On your right! Ring ring!

I’ve got a question that I think my new two-wheeled buds can answer.

The query: How do Wellington cyclists indicate to others that they’re about to pass them up? I’ll ‘fess up at the start, my fingers are crossed that the answer is not silence but that’s what I’ve been hearing.

Ring my bell.

For purposes of discussion, here’s a rundown of some practices I’ve seen in other parts:

On the Mission Beach boardwalk, the main artery for scantily clad cruisers, skaters and rollers in one of San Diego’s beachiest beach communities, the dudes, bros and bikinigirls anxious to refill their big gulps of beer will shout to the more mellow meanderers: “On your left!” Or, if enough big gulps have been downed, “On your right!” As a kid, this forced me to quickly learn my right from left to prevent frantic swerves directly into their path. As I grew into a beachier cool, I realized that I simply had to stay on course and the dude/bro would navigate around me. (My partner disputes that I ever really learned my right from my left, and he may be right, but I survived my childhood with no major tragedy on the boardwalk.)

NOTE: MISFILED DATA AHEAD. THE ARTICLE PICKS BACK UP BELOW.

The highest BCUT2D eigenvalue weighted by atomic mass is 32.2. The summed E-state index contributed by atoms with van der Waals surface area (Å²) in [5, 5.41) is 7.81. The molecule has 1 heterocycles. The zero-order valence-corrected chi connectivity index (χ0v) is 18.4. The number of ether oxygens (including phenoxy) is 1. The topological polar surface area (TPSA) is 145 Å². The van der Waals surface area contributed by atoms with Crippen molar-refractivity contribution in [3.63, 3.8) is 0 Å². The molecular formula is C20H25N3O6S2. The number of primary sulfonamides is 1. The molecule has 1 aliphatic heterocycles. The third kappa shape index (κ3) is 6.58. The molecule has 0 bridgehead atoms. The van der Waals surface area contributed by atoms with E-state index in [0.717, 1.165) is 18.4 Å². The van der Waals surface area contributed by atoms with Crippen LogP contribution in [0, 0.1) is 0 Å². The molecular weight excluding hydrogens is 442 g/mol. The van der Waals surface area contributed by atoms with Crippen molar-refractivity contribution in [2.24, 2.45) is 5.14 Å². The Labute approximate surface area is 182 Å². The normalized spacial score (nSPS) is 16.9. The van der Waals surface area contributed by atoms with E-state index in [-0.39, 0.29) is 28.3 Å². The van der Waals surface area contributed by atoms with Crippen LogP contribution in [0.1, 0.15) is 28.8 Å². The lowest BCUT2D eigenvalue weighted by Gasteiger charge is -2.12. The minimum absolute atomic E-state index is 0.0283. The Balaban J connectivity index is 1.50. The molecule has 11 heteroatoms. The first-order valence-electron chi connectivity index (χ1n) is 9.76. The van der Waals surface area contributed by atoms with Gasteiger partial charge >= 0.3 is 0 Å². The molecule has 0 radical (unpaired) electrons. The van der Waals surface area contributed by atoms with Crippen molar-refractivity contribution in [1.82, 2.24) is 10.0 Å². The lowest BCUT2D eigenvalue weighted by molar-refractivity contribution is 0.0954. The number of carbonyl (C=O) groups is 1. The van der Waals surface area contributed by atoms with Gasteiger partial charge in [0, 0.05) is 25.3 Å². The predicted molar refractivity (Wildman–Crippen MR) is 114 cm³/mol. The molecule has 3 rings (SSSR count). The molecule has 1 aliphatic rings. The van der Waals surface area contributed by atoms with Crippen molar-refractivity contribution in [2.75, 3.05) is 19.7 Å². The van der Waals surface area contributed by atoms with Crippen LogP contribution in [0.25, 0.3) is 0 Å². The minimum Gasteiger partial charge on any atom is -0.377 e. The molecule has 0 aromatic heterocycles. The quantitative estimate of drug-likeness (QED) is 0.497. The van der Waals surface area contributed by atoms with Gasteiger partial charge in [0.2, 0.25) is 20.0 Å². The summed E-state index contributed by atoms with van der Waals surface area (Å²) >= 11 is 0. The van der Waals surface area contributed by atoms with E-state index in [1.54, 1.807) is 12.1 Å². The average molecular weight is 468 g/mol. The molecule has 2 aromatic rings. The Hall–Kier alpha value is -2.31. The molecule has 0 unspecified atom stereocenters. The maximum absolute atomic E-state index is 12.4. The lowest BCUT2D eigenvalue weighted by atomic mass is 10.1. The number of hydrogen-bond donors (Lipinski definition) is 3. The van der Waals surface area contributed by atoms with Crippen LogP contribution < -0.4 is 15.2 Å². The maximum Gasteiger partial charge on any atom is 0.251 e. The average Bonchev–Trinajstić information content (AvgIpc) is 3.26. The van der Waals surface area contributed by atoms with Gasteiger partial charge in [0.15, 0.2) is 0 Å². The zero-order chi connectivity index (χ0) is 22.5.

When I arrived at university in Davis, California, self-described as the bike capital of the U.S., and the new home of the U.S. Bicycling Hall of Fame, I was pleasantly surprised to find that the swarm of cyclists there do the same as the wobbly riders in Mission Beach. It seemed that the beach bums and Davis’s liberal scholars had more in common than just impressive blood alcohol levels.

In Japan, I borrowed a bike from a friend’s family during some months of study in Kyoto and discovered the joy of my pealing bell. And everyone else’s pealing bells. Riding along the busy footpath near my apartment, I often laughed at the almost constant orchestra of bells alerting other cyclists and the many pedestrians of yet another happy rider.